Foreign reserves dip slightly in August
The level of international reserves eased to N$32.2 billion at the end of August from an upwardly revised N$32.5 billion recorded at the end of July, the Bank of Namibia reported.
The Bank said that the slightly lower level of reserves is due to increased government payments made during the period under review.
However, PSG Konsult Namibia said that foreign reserve levels remain sufficient despite August’s slight decline, adding that inflows from SACU are expected to be weaker than in recent years due to the slowdown in the South African economy, which shrinks the SACU revenue pool.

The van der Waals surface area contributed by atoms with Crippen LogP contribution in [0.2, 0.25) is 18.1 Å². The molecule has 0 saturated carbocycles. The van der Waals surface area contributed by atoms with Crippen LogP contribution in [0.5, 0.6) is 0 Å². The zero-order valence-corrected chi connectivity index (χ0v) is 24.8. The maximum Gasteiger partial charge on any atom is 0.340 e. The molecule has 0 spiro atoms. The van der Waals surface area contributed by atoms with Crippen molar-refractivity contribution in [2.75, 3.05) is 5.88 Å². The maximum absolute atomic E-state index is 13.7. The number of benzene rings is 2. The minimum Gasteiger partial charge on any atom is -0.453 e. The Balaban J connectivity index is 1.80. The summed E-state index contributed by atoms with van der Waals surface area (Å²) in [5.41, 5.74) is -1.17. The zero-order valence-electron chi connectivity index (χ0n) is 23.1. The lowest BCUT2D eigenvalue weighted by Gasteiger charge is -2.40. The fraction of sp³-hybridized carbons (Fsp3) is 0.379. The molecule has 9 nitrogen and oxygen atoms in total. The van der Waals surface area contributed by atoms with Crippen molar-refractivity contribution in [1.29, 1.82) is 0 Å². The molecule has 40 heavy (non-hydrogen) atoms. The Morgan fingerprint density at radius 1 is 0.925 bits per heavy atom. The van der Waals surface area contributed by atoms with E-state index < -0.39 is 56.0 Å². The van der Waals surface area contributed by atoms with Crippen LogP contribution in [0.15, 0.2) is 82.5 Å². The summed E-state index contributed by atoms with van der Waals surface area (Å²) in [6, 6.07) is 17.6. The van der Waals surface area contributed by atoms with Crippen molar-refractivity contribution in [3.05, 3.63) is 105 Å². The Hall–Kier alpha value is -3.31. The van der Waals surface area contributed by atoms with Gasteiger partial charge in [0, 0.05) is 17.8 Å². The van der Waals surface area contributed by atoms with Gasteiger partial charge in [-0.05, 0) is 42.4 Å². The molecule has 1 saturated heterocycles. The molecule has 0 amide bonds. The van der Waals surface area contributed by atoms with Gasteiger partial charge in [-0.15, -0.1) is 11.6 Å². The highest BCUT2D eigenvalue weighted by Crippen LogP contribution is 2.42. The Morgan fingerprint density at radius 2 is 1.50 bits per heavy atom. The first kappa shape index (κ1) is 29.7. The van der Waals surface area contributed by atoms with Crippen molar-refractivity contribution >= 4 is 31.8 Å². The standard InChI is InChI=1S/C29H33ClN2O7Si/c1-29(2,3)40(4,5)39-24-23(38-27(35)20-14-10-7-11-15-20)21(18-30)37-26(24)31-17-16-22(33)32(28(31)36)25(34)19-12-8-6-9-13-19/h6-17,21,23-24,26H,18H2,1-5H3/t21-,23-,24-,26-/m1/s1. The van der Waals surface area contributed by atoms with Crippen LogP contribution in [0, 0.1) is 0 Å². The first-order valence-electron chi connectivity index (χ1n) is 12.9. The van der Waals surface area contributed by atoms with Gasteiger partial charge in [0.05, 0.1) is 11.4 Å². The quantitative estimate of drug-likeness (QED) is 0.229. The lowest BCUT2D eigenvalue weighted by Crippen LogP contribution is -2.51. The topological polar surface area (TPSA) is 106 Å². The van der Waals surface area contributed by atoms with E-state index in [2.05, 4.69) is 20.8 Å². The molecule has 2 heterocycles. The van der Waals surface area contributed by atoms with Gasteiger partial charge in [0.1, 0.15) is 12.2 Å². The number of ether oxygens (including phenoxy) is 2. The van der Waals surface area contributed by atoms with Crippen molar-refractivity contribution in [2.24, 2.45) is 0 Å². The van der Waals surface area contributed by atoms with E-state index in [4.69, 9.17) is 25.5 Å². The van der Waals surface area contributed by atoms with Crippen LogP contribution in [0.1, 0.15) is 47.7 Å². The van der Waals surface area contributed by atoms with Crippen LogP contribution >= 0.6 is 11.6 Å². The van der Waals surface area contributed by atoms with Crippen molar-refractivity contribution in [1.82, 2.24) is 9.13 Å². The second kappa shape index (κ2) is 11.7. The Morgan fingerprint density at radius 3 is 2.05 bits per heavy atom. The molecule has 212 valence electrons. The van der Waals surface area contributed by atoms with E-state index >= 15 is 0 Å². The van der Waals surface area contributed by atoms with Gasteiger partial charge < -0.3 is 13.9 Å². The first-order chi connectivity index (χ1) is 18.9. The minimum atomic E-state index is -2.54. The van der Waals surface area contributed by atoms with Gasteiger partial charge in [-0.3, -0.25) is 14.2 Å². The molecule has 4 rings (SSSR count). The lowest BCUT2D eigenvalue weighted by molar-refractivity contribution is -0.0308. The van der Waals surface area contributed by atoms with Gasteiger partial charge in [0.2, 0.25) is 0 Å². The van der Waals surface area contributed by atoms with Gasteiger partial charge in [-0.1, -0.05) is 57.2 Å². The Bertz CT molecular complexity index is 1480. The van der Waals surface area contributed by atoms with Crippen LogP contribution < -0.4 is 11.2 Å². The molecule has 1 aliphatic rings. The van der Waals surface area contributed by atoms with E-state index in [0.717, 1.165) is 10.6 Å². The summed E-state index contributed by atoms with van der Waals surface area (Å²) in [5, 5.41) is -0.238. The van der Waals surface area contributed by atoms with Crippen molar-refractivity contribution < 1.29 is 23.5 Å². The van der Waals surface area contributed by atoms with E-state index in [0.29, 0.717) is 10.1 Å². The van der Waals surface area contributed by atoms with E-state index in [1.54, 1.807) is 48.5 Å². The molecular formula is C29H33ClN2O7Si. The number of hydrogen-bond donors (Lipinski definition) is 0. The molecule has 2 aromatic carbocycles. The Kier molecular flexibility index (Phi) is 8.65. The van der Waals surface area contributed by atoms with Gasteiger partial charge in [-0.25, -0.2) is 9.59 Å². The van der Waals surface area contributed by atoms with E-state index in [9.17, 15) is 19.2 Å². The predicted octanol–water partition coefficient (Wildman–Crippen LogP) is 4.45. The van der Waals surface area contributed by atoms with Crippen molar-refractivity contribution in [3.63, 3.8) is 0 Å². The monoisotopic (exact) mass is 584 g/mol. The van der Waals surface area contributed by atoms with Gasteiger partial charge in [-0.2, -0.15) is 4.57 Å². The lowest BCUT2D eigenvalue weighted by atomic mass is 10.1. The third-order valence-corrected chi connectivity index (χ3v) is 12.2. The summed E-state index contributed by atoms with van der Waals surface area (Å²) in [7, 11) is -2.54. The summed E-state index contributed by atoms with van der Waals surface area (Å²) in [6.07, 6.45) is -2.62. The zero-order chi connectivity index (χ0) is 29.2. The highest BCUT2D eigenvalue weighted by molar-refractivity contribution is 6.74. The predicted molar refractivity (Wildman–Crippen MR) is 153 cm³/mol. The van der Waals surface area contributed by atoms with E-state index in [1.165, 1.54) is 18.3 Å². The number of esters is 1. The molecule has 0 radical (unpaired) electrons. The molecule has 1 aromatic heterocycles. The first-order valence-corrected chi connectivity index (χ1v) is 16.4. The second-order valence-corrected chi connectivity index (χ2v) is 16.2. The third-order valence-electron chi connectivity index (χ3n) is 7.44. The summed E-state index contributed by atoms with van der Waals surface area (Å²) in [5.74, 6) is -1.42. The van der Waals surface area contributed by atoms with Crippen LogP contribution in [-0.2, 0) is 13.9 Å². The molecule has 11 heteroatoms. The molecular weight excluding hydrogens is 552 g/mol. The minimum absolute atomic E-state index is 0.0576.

“Besides this, the inflows from the National Bank of Angola (BNA) debt repayments ended in June 2018 after the BNA settled its debt and the current account deficit is expected to widen this year, which will put pressure on foreign reserves,” PSG added.
However, on the bright side, PSG stressed that inflows from the African Development Bank loan agreement will continue to boost foreign reserves until 2019.
“In general, the growth in monetary aggregates is well below the levels seen during the economic boom years of 2010-15 and suggests that real GDP growth remains sluggish,” the firm added.